Real quick, I've kind of got the cover of "Shine on You Crazy Diamond" that Kendra Morris did for this film's trailer stuck in my head, partly because, I must admit, it's kind of groovy, and largely because I'm trying to wrap my head around the momentous fact that I've actually lived to see the day where someone was able to pull off a version "Shine on You Crazy Diamond" that isn't even five minutes long. Well, Morris did shave off a lot of time with that rather abrupt, underwhelming ending, because as awesome as Pink Floyd's "Shine on You Crazy Diamond" is, seriously, Richard Wright, we get it, you and the fellas had just finished a song that was somehow longer than "Atom Heart Mother" and "Echoes", now turn the blasted synthesizer off. Speaking of dragging, this film's title is about as lazy as the film's pacing, but hey, the fact of the matter is that this dead man is as down as Colin Farrell's price tag is probably going to end up being if he keeps doing box office disappointments. Yeah, no one is seeing this, and that's kind of a shame, because while I'm not crazy about this film, I like Collin Farrell, but alas, his effectiveness as a box office draw has been so diluted in recent years that this film is billing its being directed by the guy who did the "original" "Girl with the Dragon Tattoo", because, you know, your regular American audience member is big on Swedish cinema. Sure, "Men Who Hate Women", as I call it in order to distinguish it from that even more awesome version from 2011, saw international success, but if the marketers really wanted to hit American audiences, then they should have just dropped the "the original" part in "From the director of the original 'The Girl with the Dragon Tattoo'" and left people to think that this film was directed by David Fincher, kind of like how they dropped the "the" and left it as just Facebook. Yeah, as that forced reference to "The Social Network" will tell you, I'm a David Fincher fan, so the misconception would have definitely gotten me to see this film, and apparently Niels Arden Oplev has the same idea, because even though the marketers wouldn't want to make the silly mistake of leading you to believe that this is just another effort by the greatest director alive, Oplev is seriously ripping off an early David Fincher effort with this film. Harsh joking aside, this film is actually a little bit better than they say, I reckon, and yet, as if my opening up this article by rambling on about the song that they featured in this film's trailer wasn't reflective enough of this effort's not having as much as it probably should, allow me to ramble on about this film's shortcomings.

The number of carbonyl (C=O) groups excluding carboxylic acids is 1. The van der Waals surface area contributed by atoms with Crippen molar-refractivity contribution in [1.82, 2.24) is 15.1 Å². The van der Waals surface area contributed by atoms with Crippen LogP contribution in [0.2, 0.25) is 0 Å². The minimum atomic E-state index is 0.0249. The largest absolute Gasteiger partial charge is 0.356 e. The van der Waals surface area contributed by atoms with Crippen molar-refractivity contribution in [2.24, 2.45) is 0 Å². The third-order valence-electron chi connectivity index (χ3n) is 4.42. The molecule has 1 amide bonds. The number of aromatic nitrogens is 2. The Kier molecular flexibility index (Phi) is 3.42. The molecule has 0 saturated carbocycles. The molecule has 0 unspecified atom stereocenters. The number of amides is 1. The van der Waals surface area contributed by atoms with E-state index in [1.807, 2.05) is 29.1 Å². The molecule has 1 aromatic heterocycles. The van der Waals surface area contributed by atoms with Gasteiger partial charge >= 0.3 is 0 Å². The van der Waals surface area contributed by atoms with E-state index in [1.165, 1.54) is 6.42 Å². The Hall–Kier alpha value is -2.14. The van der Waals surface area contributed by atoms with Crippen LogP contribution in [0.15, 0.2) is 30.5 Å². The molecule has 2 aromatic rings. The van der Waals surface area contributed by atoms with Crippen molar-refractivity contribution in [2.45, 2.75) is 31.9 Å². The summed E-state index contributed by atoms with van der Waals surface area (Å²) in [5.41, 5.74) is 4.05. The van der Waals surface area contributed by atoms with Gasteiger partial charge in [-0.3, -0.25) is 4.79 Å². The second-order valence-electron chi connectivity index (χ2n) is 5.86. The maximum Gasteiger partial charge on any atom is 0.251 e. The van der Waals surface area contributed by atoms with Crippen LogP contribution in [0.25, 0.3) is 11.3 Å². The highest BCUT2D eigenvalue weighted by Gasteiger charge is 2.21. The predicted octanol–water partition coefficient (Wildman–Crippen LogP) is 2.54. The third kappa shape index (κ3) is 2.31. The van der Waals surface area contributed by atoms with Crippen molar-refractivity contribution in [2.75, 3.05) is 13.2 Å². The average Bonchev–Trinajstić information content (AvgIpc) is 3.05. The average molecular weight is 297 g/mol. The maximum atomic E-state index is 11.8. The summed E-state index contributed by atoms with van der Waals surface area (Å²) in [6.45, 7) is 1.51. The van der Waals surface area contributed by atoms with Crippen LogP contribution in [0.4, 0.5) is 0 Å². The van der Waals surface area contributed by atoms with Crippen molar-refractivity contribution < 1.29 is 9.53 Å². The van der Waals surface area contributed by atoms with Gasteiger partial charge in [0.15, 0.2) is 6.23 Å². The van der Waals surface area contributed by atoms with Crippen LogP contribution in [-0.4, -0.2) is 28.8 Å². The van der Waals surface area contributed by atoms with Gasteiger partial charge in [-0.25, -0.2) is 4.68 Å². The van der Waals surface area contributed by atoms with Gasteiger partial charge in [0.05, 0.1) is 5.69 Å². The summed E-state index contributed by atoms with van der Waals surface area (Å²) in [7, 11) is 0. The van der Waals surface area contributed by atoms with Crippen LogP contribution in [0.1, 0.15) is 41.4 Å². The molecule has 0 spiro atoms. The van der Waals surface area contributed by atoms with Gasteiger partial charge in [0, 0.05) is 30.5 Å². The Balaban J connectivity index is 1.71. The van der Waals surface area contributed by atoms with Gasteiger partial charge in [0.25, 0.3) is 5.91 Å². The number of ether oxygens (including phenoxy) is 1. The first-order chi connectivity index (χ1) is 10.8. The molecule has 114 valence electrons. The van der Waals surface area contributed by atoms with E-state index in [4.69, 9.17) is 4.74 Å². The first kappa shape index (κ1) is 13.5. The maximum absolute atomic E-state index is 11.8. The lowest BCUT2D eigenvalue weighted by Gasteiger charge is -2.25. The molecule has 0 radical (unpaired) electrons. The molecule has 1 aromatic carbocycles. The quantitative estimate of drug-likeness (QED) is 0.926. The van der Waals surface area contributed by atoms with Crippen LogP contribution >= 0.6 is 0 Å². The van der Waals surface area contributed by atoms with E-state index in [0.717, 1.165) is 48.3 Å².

If I was fearing nothing else when I walked into this film, it was genericism, so I'm glad to see that the final product is not simply far from trite, but has areas that are genuinely refreshing, yet not without lugging around more than a few tropes that thin out the standout value of this film and leave predictability to set in. Familiarity plagues the film's plot, and even touches the characters, yet you somehow still feel rather disassociated from many of the major beats to storytelling that you've seen time and again, because even though you eventually gain a decent understanding of plot and character motivations, expository depth is sparse, which is problematic, not just because the sparseness of the exposition leaves you to take too long to attach yourself to this drama, but because exposition stands a chance of bonding plotting areas more organically. As things stand, the film is not only underdeveloped, but uneven, juggling subplots messily, underusing characters who will sometimes return to a high position in focus' priority all of a sudden, and even contradicting a harshly realist tone with the occasional questionable plotting note, particularly when it comes to some of the twists. When storytelling hits, as it often does, it hits harder than they say, sometimes to the point of genuinely engrossing with glimpses into the more rewarding thriller than this film easily could have been, but isn't, as it is too formulaic, underdeveloped and inconsistent for its own good, as well as with a tendency to directly assault the thrills with an inconsistency in pacing. Kind of European in its storytelling sensibilities as a meditative thriller, this film breaks up heavy tension with long and thoughtful periods of atmospheric sobriety that gives the film a sense of intelligence, and often meditates on the right thing at the right time, resulting in effectiveness, but more often than not simply slows the film down much too much, sometimes, perhaps even often into all-out dullness that distances you, or at least draws you in enough to think more about the final product's other shortcomings. The film has more potential than plenty of people say, and is even better than plenty of people say, having enough strengths to border on rewarding, though not enough for the final product to make that leap, pulled down from potential by the overpowering weight of predictability, underdevelopment, unevenness, slowness and overall underwhelmingness. Nevertheless, the point is that the film comes closer to good than many people say, ultimately falling short of what it could have been, but still being an adequately compelling thriller, and a stylish one at that.